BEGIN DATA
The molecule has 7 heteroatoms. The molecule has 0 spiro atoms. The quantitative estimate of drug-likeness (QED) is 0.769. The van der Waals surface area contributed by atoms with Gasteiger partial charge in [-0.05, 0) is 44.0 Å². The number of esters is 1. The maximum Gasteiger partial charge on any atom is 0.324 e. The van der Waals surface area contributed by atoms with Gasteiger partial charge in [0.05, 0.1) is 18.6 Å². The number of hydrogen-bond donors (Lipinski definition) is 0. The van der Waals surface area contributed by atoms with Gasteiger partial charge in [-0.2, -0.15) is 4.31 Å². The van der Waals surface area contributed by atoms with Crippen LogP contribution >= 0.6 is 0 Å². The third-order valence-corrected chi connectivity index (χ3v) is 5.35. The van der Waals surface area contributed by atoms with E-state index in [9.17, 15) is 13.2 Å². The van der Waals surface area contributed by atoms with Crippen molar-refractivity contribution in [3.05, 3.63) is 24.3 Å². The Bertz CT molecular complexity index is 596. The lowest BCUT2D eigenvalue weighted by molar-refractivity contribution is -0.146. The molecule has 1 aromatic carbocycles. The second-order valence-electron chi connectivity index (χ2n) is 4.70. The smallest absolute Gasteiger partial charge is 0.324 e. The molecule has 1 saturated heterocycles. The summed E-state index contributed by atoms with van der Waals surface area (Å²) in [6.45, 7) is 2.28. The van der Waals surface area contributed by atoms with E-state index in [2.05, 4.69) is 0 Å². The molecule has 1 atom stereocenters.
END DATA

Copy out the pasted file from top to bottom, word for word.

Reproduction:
The molecule has 7 heteroatoms. The molecule has 0 spiro atoms. The quantitative estimate of drug-likeness (QED) is 0.769. The van der Waals surface area contributed by atoms with Gasteiger partial charge in [-0.05, 0) is 44.0 Å². The number of esters is 1. The maximum Gasteiger partial charge on any atom is 0.324 e. The van der Waals surface area contributed by atoms with Gasteiger partial charge in [0.05, 0.1) is 18.6 Å². The number of hydrogen-bond donors (Lipinski definition) is 0. The van der Waals surface area contributed by atoms with Gasteiger partial charge in [-0.2, -0.15) is 4.31 Å². The van der Waals surface area contributed by atoms with Crippen LogP contribution >= 0.6 is 0 Å². The third-order valence-corrected chi connectivity index (χ3v) is 5.35. The van der Waals surface area contributed by atoms with E-state index in [9.17, 15) is 13.2 Å². The van der Waals surface area contributed by atoms with Crippen molar-refractivity contribution in [3.05, 3.63) is 24.3 Å². The Bertz CT molecular complexity index is 596. The lowest BCUT2D eigenvalue weighted by molar-refractivity contribution is -0.146. The molecule has 1 aromatic carbocycles. The second-order valence-electron chi connectivity index (χ2n) is 4.70. The smallest absolute Gasteiger partial charge is 0.324 e. The molecule has 1 saturated heterocycles. The summed E-state index contributed by atoms with van der Waals surface area (Å²) in [6.45, 7) is 2.28. The van der Waals surface area contributed by atoms with E-state index in [2.05, 4.69) is 0 Å². The molecule has 1 atom stereocenters.